Blood pressure is measured in millimetres of mercury (mmHg). Your blood pressure is recorded as two figures, for example 120 over 80 (120/80). The top number is the pressure in the arteries when the heart squeezes blood out during each beat. The lower number is the pressure in the arteries when the heart rests between each heartbeat. It is best to measure blood pressure when you are relaxed, and sitting or lying down. Readings over 120/80 mmHg and up to 139/89 mmHg are in the normal to high normal range.
A blood pressure reading under 120/80 mmHg is considered optimal.
Readings over 120/80 mmHg and up to 139/89 mmHg are in the normal to high normal range.
High blood pressure is greater than 140/90 mmHg and if you have blood pressure above 180/110 mmHg, your blood pressure is very high.
High blood pressure (hypertension) increases your chance of developing heart disease, a stroke, blood vessel disease, damage to the retina of the eye, kidney disease and/or other serious conditions. Generally, the higher the blood pressure the greater the health risks. It is important to get your blood pressure checked regularly, because you may have no symptoms or signs of high blood pressure but still have hypertension.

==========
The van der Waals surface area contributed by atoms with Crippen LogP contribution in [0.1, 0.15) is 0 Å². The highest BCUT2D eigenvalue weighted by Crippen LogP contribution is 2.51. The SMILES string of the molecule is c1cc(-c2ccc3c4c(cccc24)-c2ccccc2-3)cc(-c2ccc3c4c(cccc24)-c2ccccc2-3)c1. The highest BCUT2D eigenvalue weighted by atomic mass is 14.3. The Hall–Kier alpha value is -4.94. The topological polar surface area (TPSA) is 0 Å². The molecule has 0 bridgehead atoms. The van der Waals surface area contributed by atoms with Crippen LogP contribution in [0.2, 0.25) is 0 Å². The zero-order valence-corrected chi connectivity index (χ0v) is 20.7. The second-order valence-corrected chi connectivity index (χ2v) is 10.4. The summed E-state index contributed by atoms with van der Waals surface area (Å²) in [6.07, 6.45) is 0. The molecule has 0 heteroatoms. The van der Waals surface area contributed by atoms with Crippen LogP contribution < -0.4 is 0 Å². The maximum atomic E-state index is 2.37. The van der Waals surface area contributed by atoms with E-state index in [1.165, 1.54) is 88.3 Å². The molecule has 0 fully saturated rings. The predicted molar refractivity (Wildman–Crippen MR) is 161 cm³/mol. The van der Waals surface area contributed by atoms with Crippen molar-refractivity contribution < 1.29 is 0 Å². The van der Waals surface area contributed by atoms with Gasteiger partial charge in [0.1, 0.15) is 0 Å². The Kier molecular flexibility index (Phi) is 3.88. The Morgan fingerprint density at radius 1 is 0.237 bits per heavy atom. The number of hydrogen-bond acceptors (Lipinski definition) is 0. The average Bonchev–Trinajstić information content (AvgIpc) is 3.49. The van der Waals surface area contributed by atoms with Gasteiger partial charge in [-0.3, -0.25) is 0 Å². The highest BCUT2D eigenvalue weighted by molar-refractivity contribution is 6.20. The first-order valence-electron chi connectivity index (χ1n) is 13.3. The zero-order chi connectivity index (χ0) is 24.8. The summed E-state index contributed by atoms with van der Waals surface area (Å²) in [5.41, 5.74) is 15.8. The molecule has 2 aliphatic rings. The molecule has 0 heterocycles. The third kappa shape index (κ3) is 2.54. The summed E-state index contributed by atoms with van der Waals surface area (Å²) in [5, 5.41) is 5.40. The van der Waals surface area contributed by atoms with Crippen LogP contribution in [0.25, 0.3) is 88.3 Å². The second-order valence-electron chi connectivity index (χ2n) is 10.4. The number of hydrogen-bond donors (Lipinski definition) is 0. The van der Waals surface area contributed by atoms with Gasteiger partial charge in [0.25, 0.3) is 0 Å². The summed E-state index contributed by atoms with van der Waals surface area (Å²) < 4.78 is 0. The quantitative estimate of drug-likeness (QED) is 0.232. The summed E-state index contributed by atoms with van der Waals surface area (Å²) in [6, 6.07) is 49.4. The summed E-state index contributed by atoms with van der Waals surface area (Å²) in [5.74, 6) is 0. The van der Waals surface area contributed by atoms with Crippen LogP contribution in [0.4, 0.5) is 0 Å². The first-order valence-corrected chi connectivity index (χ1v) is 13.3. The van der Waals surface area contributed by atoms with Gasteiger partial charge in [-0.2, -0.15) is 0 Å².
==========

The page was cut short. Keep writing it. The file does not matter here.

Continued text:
Your blood pressure may be strongly influenced by:
Some medicines can also raise blood pressure (talk to your pharmacist).
Treatment for hypertension often includes lifestyle changes. These changes may include losing weight (if overweight), regular physical activity, a healthy diet, cutting back if you drink a lot of alcohol, discontinuing smoking, a low-salt diet and reduced caffeine intake. If needed, there are medicines which can lower blood pressure.
It is important to have your blood pressure checked regularly by a health professional, such as a pharmacist. If you want to ‘know your numbers’ visit your local pharmacy, your health destination.